Aromatherapy consists of complementary and alternative medicine that balances the body through essential oils and herbs. Students willing to become aromatherapists may earn an A.A.S. in Complementary medicine while specializing in Aromatherapy.
A.A.S. Programs in Aromatherapy
Students enrolled in an accredited full-time or online Associate of Applied Science Degree Program in Aromatherapy are imparted knowledge about alternative and complementary medicine. They are taught about holistic and natural healing techniques and procedures, in addition to the practice and philosophy of holistic health.
Additionally, in a degree program, in aromatherapy, there is a focus on general chemistry, human anatomy and physiology, whereby students are provided with a scientific core of knowledge. That core can be built on through exploration on the manner in which bodily systems are affected by flowers, herbs and aromatherapy procedures, and a sense of balance is restored to an ailing body. Correspondingly, courses related to business ethics and principles are taught in a few associate’s degree programs in aromatherapy – this is aimed at equipping graduates to start their own aromatherapy businesses.
Admission criteria require applicants to hold an accredited postsecondary degree or high school diploma. An open mind and fluency in the English language are also expected of students seeking admission.
Basic principles of holistic healing are the focus of several courses, in an aromatherapy degree program — which includes coursework that covers certain principles related to sense therapy and aromatherapy. Coursework may include topic areas such as:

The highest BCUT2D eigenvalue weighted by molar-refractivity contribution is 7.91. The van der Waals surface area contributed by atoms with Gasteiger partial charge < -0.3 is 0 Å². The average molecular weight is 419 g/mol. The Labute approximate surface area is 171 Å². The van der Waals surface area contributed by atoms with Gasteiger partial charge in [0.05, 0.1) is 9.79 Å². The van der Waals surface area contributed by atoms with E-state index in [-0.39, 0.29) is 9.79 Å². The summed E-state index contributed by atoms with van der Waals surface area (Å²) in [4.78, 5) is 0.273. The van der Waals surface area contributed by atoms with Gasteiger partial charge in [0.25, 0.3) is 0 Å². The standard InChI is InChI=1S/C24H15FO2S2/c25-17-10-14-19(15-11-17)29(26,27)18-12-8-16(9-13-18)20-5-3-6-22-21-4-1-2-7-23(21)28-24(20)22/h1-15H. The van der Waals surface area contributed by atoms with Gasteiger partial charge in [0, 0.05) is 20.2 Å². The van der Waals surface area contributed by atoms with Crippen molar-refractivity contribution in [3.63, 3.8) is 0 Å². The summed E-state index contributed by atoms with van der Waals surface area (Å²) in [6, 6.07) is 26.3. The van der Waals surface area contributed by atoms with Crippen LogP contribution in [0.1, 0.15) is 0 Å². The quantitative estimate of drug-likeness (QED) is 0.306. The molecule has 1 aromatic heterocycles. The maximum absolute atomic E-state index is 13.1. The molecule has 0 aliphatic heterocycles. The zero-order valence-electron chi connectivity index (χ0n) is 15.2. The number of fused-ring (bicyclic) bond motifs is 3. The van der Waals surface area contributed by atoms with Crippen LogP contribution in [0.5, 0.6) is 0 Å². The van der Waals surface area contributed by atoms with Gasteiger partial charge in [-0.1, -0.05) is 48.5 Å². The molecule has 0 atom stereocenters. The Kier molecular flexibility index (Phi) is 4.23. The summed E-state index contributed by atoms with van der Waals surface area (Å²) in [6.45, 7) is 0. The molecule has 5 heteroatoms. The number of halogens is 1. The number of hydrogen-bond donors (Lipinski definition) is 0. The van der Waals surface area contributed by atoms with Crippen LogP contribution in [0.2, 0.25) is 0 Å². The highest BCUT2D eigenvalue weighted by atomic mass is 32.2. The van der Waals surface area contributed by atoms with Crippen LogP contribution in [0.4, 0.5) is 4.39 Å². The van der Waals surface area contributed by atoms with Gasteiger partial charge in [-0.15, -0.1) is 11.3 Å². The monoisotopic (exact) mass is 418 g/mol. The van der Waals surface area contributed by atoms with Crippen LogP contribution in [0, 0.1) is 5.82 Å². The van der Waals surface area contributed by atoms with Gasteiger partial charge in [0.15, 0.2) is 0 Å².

•Introduction to aromatherapy
•Anatomy and physiology
Graduates of an aromatherapy associate’s degree program can seek various positions in holistic health such as:
•Aromatherapy product manufacturer
•Holistic health practitioner
Job and Wage Outlook
From 2010-2020, professional healthcare support employment is expected to increase by 34% (Source: U.S. Bureau of Labor Statistics), which is known to be an above-average rate. The average wage for a professional healthcare support occupant, in 2012, was $27,780.
Licensure and certification are not mandatory for individuals interested in practicing aromatherapy alone; however, some states require massage therapists, who rely on the topical application of aromatherapy oils, to obtain licensure. A voluntary listing of Registered Aromatherapists (RAs) is maintained by the Aromatherapy Registration Council – passage of an exam in aromatherapy principles would qualify an individual to appear in the listing.
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median earnings per week than workers with only a high school diploma.*